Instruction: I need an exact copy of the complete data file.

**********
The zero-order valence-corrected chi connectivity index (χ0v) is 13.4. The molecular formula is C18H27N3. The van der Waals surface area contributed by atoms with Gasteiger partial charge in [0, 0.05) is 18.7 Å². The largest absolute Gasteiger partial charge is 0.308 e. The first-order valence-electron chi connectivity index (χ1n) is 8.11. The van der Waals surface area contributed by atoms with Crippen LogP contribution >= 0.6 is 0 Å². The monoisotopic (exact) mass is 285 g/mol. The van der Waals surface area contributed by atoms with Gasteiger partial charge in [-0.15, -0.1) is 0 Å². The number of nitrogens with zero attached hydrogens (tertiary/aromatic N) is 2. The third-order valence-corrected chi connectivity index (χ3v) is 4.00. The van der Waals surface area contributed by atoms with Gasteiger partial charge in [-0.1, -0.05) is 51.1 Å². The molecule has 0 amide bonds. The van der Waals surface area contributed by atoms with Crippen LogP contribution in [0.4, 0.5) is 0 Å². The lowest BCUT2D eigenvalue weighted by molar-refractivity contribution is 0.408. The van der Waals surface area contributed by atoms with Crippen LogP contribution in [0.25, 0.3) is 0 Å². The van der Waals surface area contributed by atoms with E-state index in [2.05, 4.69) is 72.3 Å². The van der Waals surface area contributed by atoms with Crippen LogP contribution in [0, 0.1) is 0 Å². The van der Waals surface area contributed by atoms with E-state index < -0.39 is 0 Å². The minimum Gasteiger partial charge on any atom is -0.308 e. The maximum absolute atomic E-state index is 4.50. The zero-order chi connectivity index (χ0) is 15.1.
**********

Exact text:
The zero-order valence-corrected chi connectivity index (χ0v) is 13.4. The molecular formula is C18H27N3. The van der Waals surface area contributed by atoms with Gasteiger partial charge in [0, 0.05) is 18.7 Å². The largest absolute Gasteiger partial charge is 0.308 e. The first-order valence-electron chi connectivity index (χ1n) is 8.11. The van der Waals surface area contributed by atoms with Crippen LogP contribution >= 0.6 is 0 Å². The monoisotopic (exact) mass is 285 g/mol. The van der Waals surface area contributed by atoms with Gasteiger partial charge in [-0.15, -0.1) is 0 Å². The number of nitrogens with zero attached hydrogens (tertiary/aromatic N) is 2. The third-order valence-corrected chi connectivity index (χ3v) is 4.00. The van der Waals surface area contributed by atoms with Gasteiger partial charge in [-0.1, -0.05) is 51.1 Å². The molecule has 0 amide bonds. The van der Waals surface area contributed by atoms with Crippen LogP contribution in [0.4, 0.5) is 0 Å². The lowest BCUT2D eigenvalue weighted by molar-refractivity contribution is 0.408. The van der Waals surface area contributed by atoms with Crippen LogP contribution in [0.25, 0.3) is 0 Å². The van der Waals surface area contributed by atoms with E-state index in [2.05, 4.69) is 72.3 Å². The van der Waals surface area contributed by atoms with Crippen LogP contribution in [0, 0.1) is 0 Å². The van der Waals surface area contributed by atoms with E-state index < -0.39 is 0 Å². The minimum Gasteiger partial charge on any atom is -0.308 e. The maximum absolute atomic E-state index is 4.50. The zero-order chi connectivity index (χ0) is 15.1.